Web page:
Are we there yet?

The month of September, fall is in the air, Labor Day, kids go back to school, snowbirds making plans, we begin to assess, plan for the year ahead.  We tend to plan now so that we are settled in for the holidays.

Remembering family trips, the kids in the car, 5 minutes out and the refrain … “Are we there yet?”.   So, are we there yet?  Are we at the top of the market?  I just don’t see it.  It would require job losses.  We have just the opposite.  Employers can’t fill the openings they have.  Wages are rising. 

The Great Recession was facilitated by easy credit and no doc verification loans.  Buyers were approved for mortgage loans they could ill-afford.  Today’s credit standards are rigid, but qualified buyers, who are in large supply, are obtaining fixed rate, low-cost loans.   

As a group, Millennials, inflation adjusted, are making more money than Baby Boomers did at the same age.  Coupled with historically low interest rates, they can afford and are buying bigger homes at a younger age.  This accelerates housing across the board.  Families need more space for home schooling, working from home, blended families, and aging parents. Add to the pool high earnings from the stock market, and Baby Boomers are advancing their retirement plans.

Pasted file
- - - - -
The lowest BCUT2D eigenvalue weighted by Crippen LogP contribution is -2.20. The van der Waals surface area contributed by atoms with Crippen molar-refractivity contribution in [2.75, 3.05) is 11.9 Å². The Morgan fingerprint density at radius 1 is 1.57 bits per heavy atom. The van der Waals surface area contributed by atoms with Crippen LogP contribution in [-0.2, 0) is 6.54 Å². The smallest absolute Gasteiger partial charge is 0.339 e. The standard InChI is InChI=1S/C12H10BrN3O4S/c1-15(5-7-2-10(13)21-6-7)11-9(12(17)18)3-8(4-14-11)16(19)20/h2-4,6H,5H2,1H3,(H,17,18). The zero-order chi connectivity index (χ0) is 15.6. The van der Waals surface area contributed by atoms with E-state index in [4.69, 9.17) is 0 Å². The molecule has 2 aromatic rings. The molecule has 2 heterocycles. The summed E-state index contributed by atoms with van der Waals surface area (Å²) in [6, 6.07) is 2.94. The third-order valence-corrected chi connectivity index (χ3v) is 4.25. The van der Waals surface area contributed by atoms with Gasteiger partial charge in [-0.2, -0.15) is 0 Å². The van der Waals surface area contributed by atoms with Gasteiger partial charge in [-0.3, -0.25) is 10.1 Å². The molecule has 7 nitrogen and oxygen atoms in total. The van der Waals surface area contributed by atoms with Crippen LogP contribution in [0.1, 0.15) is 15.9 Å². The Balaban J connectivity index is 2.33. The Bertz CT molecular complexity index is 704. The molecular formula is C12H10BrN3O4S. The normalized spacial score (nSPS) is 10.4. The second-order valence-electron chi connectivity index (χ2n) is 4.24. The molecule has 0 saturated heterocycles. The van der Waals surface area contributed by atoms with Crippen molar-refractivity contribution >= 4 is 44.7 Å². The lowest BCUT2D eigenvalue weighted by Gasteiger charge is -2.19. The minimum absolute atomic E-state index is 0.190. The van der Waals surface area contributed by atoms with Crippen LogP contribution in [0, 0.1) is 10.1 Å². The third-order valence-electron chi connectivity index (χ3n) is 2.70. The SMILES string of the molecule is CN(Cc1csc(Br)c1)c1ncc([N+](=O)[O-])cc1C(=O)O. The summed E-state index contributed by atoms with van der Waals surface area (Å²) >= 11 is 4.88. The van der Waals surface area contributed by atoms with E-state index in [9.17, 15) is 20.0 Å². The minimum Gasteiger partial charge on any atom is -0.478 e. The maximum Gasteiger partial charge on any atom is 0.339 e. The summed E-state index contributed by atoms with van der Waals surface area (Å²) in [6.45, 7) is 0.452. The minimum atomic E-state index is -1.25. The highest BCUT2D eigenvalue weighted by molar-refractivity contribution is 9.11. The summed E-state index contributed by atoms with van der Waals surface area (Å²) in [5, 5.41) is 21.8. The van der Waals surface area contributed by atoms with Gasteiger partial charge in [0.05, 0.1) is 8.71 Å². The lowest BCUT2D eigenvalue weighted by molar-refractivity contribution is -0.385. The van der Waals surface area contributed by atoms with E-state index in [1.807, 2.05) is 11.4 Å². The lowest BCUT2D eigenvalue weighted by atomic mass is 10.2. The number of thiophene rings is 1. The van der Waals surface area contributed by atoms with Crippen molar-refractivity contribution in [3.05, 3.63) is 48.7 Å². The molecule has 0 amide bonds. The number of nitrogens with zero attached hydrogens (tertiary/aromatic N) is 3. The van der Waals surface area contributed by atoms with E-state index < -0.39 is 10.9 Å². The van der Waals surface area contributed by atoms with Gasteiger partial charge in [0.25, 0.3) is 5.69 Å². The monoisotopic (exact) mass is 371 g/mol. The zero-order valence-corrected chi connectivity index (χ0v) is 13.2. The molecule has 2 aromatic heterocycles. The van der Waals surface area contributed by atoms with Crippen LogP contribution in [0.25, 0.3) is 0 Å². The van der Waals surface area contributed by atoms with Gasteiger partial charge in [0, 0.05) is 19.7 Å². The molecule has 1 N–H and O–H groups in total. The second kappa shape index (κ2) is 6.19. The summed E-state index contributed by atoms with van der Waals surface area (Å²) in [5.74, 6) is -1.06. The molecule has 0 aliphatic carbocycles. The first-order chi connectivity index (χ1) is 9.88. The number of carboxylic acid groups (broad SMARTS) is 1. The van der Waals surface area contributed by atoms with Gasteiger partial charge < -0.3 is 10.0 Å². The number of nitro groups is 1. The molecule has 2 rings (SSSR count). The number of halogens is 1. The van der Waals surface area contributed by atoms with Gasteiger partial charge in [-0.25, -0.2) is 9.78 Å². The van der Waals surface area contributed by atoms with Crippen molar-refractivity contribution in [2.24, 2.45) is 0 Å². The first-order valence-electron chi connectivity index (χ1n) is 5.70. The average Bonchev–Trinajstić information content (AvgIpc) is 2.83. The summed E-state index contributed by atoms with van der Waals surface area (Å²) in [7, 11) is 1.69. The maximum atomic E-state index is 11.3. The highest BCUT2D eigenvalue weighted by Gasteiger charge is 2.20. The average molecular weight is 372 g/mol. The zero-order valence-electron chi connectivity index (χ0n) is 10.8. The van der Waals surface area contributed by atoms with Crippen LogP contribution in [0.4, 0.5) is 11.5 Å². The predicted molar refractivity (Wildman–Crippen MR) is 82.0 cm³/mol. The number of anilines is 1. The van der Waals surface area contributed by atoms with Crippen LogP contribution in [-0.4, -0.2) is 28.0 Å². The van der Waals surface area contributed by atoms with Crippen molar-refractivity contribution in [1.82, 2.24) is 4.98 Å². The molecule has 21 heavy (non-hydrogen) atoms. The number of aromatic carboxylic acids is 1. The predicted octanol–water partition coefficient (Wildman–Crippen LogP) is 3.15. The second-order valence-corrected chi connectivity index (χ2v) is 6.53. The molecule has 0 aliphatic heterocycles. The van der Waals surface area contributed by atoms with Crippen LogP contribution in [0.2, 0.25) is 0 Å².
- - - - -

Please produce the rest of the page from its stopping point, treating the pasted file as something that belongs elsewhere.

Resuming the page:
There is a vacuous supply of homes for sale, less than 1 month.  Home prices will continue to go up.  However, I remain concerned about the pace of acceleration.  The two primary antidotes that I am keeping a watchful eye on are the supply of homes for sale and the yield on the 10-year Treasury.  If months of inventory and the yield go up, it will slow down, but not stop homes from appreciating.

July was the first month this year that months of inventory based on closed sales increased.  In July it rose from 0.5 months to 0.8 months.  In August it was 0.9 months.  Although still less than a 1-month supply of homes (4 – 6 months is considered a balanced market), July/August 2021 may be remembered as the point in time when the housing market began to correct itself towards the slow march to sustainable levels.  

Customarily (although not always – the past 2 years have been an anomaly), the yield on the 10-year Treasury has a direct nexus to mortgage interest rates. On Friday, the yield on the 10-year Treasury was 1.33%.  It has been hovering in that range since July.  At the beginning of the year the yield was under 1%.  It rose to 1.75% in March, and then began its current descent due to expectations that inflation was “transitory”.   I find the term “transitory” is another way of saying the Federal Reserve wants to maintain an “accommodative” posture for and as events may arise.  My expectation is that inflation concerns will grow, and by year’s end the yield will approach 1.75%; and, in 2022, 2 – 2.5%.  In such event, mortgage interest rates should be in the 3.5 – 4.5% range.  It would slow down the rate of appreciation to sustainable levels, but not stop it.